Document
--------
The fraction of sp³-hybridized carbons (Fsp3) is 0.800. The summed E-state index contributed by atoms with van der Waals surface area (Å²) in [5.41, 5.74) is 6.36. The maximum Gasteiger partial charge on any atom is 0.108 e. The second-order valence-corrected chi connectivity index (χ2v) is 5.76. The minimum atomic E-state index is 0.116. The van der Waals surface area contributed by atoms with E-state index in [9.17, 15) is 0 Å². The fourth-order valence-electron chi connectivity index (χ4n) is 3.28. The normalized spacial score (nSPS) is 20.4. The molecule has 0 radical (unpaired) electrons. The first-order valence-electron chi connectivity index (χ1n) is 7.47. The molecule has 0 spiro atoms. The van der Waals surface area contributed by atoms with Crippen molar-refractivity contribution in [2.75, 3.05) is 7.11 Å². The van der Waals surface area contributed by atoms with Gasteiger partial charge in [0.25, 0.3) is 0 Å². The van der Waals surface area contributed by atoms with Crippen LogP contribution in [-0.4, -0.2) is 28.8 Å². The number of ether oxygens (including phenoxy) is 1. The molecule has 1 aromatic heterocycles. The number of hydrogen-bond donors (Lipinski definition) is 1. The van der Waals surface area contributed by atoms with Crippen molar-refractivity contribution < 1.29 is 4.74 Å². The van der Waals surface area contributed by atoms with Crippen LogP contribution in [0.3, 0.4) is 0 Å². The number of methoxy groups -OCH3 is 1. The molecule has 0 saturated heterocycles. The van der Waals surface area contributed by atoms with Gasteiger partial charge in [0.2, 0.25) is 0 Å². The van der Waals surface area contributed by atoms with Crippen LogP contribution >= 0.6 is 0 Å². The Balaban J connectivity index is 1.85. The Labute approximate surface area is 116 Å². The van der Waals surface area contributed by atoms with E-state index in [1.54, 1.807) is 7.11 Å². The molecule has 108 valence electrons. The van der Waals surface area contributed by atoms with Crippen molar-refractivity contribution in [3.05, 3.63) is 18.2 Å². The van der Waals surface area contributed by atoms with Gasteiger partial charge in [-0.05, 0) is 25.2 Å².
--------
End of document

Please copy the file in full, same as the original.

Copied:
The fraction of sp³-hybridized carbons (Fsp3) is 0.800. The summed E-state index contributed by atoms with van der Waals surface area (Å²) in [5.41, 5.74) is 6.36. The maximum Gasteiger partial charge on any atom is 0.108 e. The second-order valence-corrected chi connectivity index (χ2v) is 5.76. The minimum atomic E-state index is 0.116. The van der Waals surface area contributed by atoms with E-state index in [9.17, 15) is 0 Å². The fourth-order valence-electron chi connectivity index (χ4n) is 3.28. The normalized spacial score (nSPS) is 20.4. The molecule has 0 radical (unpaired) electrons. The first-order valence-electron chi connectivity index (χ1n) is 7.47. The molecule has 0 spiro atoms. The van der Waals surface area contributed by atoms with Crippen molar-refractivity contribution in [2.75, 3.05) is 7.11 Å². The van der Waals surface area contributed by atoms with Gasteiger partial charge in [0.25, 0.3) is 0 Å². The van der Waals surface area contributed by atoms with Crippen LogP contribution in [-0.4, -0.2) is 28.8 Å². The number of ether oxygens (including phenoxy) is 1. The molecule has 1 aromatic heterocycles. The number of hydrogen-bond donors (Lipinski definition) is 1. The van der Waals surface area contributed by atoms with Crippen molar-refractivity contribution < 1.29 is 4.74 Å². The van der Waals surface area contributed by atoms with Crippen LogP contribution in [0.3, 0.4) is 0 Å². The number of methoxy groups -OCH3 is 1. The molecule has 0 saturated heterocycles. The van der Waals surface area contributed by atoms with Gasteiger partial charge in [0.2, 0.25) is 0 Å². The van der Waals surface area contributed by atoms with Crippen LogP contribution >= 0.6 is 0 Å². The Balaban J connectivity index is 1.85. The Labute approximate surface area is 116 Å². The van der Waals surface area contributed by atoms with E-state index in [1.54, 1.807) is 7.11 Å². The molecule has 108 valence electrons. The van der Waals surface area contributed by atoms with Crippen molar-refractivity contribution in [3.05, 3.63) is 18.2 Å². The van der Waals surface area contributed by atoms with Gasteiger partial charge in [-0.05, 0) is 25.2 Å².